ANZ’s market return from all angles
ANZ Banking Group’s capital-markets return, on 19 August, marked the first major-bank domestic tier-two deal since late 2019 and the sector’s first Australian dollar green, social and sustainability (GSS) bond since 2017. It is ANZ’s third transaction under its SDG framework, which aligns use of proceeds with the UN Sustainable Development Goals, having previously only issued in the euro market.
ANZ’s group treasurer, Adrian Went, global head of capital markets, Paul White, head of sustainable finance, Katharine Tapley, and head of debt investor relations, Scott Gifford, discuss the deal with KangaNews.
This deal came on the same day as ANZ’s third-quarter results. What were the main messages ANZ wanted to communicate to investors ahead of the deal?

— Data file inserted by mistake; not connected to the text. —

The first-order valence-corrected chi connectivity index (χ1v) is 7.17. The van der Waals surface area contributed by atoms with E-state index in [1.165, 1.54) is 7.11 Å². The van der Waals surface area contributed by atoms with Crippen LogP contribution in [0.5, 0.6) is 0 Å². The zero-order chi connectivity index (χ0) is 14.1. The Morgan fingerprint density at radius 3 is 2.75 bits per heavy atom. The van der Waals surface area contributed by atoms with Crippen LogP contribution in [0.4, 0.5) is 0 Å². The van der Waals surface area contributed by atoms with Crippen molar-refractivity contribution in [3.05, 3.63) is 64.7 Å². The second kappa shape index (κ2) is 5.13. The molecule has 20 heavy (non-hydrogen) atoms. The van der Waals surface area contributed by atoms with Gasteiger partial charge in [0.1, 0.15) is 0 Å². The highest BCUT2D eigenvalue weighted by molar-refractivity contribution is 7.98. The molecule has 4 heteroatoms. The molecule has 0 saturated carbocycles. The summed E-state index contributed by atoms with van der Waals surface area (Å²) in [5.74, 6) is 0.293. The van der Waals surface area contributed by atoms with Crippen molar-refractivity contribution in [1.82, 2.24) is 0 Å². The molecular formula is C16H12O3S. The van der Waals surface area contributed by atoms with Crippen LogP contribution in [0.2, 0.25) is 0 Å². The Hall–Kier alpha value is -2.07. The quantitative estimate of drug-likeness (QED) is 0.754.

The other key piece of our results is the dividend for shareholders. [ANZ chief executive] Shayne Elliott spoke about the need to keep equilibrium between a strong balance sheet and delivering some return to shareholders. The dividend is smaller than it was pre-crisis, but we considered this a very important message that speaks to the confidence we have in our balance sheet and our ongoing performance.
Capital is likely to be the only substantial call from major banks on capital markets in the near term. What plans do you have for this type of issuance and has the strategy changed since last year given the lack of need for senior-unsecured funding?